Row over fine for boy’s music

SNCF quotes 1942 law to justify fine issued to teenager for playing his music too loud at railway station

30 March 2014

LISTENING to music on your MP3 player or through your mobile phone at a railway station could land you in trouble.

According to Le Figaro, SNCF has used a 1942 regulation, which bans travellers from using “sound equipment or instruments” at stations to justify a €45 fine handed down to a 16-year-old boy for playing his music too loud at Reims’ railway station.

The penalty has set his family on a collision course with SNCF.

On May 20 last year, the teenager was fined for playing music on his mobile phone too loudly at the station in Reims.

The sound from the headphones the boy was wearing annoyed nearby passengers, who complained to officers at the railway police station.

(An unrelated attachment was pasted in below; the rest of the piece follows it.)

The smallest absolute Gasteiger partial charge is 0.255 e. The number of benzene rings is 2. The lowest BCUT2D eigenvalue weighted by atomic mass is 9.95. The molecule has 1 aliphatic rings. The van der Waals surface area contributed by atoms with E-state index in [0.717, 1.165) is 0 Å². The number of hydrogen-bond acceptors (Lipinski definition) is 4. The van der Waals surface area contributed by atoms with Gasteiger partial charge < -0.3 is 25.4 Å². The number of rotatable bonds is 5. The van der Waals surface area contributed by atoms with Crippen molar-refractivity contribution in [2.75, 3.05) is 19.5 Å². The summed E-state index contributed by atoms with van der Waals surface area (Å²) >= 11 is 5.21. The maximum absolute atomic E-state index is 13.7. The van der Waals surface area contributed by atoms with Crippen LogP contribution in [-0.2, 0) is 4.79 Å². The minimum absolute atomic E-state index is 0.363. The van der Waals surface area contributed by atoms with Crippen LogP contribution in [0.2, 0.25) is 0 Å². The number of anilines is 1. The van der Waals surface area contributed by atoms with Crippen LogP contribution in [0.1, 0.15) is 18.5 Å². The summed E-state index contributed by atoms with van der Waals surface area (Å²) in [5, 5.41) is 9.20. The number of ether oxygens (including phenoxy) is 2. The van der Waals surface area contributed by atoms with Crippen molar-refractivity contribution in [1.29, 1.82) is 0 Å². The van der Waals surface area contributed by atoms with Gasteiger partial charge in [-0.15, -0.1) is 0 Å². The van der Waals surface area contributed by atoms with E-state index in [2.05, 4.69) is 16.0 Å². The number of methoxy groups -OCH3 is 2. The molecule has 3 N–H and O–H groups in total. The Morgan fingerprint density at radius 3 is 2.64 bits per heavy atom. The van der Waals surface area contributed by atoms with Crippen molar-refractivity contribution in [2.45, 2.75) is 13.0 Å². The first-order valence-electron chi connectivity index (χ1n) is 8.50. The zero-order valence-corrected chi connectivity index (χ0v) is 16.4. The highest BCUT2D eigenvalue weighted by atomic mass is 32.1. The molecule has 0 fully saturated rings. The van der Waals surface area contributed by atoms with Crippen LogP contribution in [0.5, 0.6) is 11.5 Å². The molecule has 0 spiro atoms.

He did not have the money to pay right away, so an additional €30 fee was added.

For nearly a year, the teenager’s parents have refused to pay the fine. With additional costs, the fine now stands at €300.

The boy’s father, Laurent Thomas, told France 3: “The fine is excessive - €75 for headphones is ridiculous.”

But SNCF said in a statement that the fine was issued as the teenager’s actions disturbed the “tranquility and comfort” of other railway users.

Photo: France 3

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